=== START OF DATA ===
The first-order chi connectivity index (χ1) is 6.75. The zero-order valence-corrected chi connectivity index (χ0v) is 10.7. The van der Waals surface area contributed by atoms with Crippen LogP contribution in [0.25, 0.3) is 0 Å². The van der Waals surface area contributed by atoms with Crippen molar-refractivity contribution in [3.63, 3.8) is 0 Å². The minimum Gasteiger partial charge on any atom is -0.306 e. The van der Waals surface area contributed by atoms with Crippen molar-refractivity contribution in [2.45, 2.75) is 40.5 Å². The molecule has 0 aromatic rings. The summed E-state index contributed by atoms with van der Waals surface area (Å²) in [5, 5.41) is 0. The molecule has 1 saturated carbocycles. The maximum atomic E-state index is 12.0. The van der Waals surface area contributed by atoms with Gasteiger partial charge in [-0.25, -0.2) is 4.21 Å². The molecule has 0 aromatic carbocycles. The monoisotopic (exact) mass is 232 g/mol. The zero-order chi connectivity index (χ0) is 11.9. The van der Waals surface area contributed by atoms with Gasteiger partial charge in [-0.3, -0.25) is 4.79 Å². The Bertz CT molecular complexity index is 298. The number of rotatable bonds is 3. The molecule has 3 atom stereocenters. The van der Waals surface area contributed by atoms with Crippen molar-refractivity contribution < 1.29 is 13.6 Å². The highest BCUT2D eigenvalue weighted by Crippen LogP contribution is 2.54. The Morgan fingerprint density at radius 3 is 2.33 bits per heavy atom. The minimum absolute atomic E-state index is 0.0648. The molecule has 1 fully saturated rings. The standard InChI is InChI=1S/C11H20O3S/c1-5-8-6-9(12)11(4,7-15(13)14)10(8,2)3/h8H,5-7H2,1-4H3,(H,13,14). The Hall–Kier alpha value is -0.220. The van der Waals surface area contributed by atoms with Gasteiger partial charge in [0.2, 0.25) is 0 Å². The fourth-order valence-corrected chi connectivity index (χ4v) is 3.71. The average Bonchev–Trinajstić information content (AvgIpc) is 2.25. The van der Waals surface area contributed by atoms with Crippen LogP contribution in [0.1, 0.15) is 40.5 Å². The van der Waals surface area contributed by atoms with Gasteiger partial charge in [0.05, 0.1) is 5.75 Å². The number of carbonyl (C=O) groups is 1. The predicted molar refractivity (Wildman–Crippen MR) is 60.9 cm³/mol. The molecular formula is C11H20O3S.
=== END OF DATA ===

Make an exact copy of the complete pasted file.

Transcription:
The first-order chi connectivity index (χ1) is 6.75. The zero-order valence-corrected chi connectivity index (χ0v) is 10.7. The van der Waals surface area contributed by atoms with Crippen LogP contribution in [0.25, 0.3) is 0 Å². The van der Waals surface area contributed by atoms with Crippen molar-refractivity contribution in [3.63, 3.8) is 0 Å². The minimum Gasteiger partial charge on any atom is -0.306 e. The van der Waals surface area contributed by atoms with Crippen molar-refractivity contribution in [2.45, 2.75) is 40.5 Å². The molecule has 0 aromatic rings. The summed E-state index contributed by atoms with van der Waals surface area (Å²) in [5, 5.41) is 0. The molecule has 1 saturated carbocycles. The maximum atomic E-state index is 12.0. The van der Waals surface area contributed by atoms with Gasteiger partial charge in [-0.25, -0.2) is 4.21 Å². The molecule has 0 aromatic carbocycles. The monoisotopic (exact) mass is 232 g/mol. The zero-order chi connectivity index (χ0) is 11.9. The van der Waals surface area contributed by atoms with Gasteiger partial charge in [-0.3, -0.25) is 4.79 Å². The Bertz CT molecular complexity index is 298. The number of rotatable bonds is 3. The molecule has 3 atom stereocenters. The van der Waals surface area contributed by atoms with Crippen molar-refractivity contribution < 1.29 is 13.6 Å². The highest BCUT2D eigenvalue weighted by Crippen LogP contribution is 2.54. The Morgan fingerprint density at radius 3 is 2.33 bits per heavy atom. The minimum absolute atomic E-state index is 0.0648. The molecule has 1 fully saturated rings. The standard InChI is InChI=1S/C11H20O3S/c1-5-8-6-9(12)11(4,7-15(13)14)10(8,2)3/h8H,5-7H2,1-4H3,(H,13,14). The Hall–Kier alpha value is -0.220. The van der Waals surface area contributed by atoms with Gasteiger partial charge in [0.2, 0.25) is 0 Å². The fourth-order valence-corrected chi connectivity index (χ4v) is 3.71. The average Bonchev–Trinajstić information content (AvgIpc) is 2.25. The van der Waals surface area contributed by atoms with Crippen LogP contribution in [0.1, 0.15) is 40.5 Å². The van der Waals surface area contributed by atoms with Gasteiger partial charge in [0.05, 0.1) is 5.75 Å². The number of carbonyl (C=O) groups is 1. The predicted molar refractivity (Wildman–Crippen MR) is 60.9 cm³/mol. The molecular formula is C11H20O3S.